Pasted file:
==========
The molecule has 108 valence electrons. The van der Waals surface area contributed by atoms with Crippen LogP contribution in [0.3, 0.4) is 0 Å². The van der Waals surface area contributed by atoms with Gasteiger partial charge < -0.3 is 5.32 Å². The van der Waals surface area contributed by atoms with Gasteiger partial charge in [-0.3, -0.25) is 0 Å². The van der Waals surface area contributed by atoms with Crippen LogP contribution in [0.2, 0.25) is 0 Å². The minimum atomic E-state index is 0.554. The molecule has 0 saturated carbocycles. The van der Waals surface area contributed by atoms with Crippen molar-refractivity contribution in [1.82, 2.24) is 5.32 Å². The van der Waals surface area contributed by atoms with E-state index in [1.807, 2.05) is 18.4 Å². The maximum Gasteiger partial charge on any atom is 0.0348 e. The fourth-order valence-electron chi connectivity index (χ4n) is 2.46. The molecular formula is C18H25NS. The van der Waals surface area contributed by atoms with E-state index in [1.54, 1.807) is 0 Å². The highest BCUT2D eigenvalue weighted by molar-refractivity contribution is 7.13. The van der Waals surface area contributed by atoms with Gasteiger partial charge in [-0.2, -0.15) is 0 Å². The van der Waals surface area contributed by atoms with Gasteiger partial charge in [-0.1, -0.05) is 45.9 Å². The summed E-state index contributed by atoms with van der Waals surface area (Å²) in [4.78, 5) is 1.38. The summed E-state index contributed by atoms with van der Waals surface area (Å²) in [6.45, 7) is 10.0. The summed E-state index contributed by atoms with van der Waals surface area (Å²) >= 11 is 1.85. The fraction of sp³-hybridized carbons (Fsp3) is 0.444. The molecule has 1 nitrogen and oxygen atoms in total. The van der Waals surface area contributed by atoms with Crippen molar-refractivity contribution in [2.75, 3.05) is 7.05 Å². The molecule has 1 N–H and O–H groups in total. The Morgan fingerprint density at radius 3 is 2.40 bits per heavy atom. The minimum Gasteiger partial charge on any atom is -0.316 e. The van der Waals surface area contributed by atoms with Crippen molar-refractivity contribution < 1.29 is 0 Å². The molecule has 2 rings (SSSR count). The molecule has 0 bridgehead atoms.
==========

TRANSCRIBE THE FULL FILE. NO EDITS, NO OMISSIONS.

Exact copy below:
The molecule has 108 valence electrons. The van der Waals surface area contributed by atoms with Crippen LogP contribution in [0.3, 0.4) is 0 Å². The van der Waals surface area contributed by atoms with Gasteiger partial charge < -0.3 is 5.32 Å². The van der Waals surface area contributed by atoms with Gasteiger partial charge in [-0.3, -0.25) is 0 Å². The van der Waals surface area contributed by atoms with Crippen LogP contribution in [0.2, 0.25) is 0 Å². The minimum atomic E-state index is 0.554. The molecule has 0 saturated carbocycles. The van der Waals surface area contributed by atoms with Crippen molar-refractivity contribution in [1.82, 2.24) is 5.32 Å². The van der Waals surface area contributed by atoms with E-state index in [1.807, 2.05) is 18.4 Å². The maximum Gasteiger partial charge on any atom is 0.0348 e. The fourth-order valence-electron chi connectivity index (χ4n) is 2.46. The molecular formula is C18H25NS. The van der Waals surface area contributed by atoms with E-state index in [1.54, 1.807) is 0 Å². The highest BCUT2D eigenvalue weighted by molar-refractivity contribution is 7.13. The van der Waals surface area contributed by atoms with Gasteiger partial charge in [-0.2, -0.15) is 0 Å². The van der Waals surface area contributed by atoms with Gasteiger partial charge in [-0.1, -0.05) is 45.9 Å². The summed E-state index contributed by atoms with van der Waals surface area (Å²) in [4.78, 5) is 1.38. The summed E-state index contributed by atoms with van der Waals surface area (Å²) in [6.45, 7) is 10.0. The summed E-state index contributed by atoms with van der Waals surface area (Å²) >= 11 is 1.85. The fraction of sp³-hybridized carbons (Fsp3) is 0.444. The molecule has 1 nitrogen and oxygen atoms in total. The van der Waals surface area contributed by atoms with Crippen molar-refractivity contribution in [2.75, 3.05) is 7.05 Å². The molecule has 1 N–H and O–H groups in total. The Morgan fingerprint density at radius 3 is 2.40 bits per heavy atom. The minimum Gasteiger partial charge on any atom is -0.316 e. The van der Waals surface area contributed by atoms with Crippen molar-refractivity contribution < 1.29 is 0 Å². The molecule has 2 rings (SSSR count). The molecule has 0 bridgehead atoms.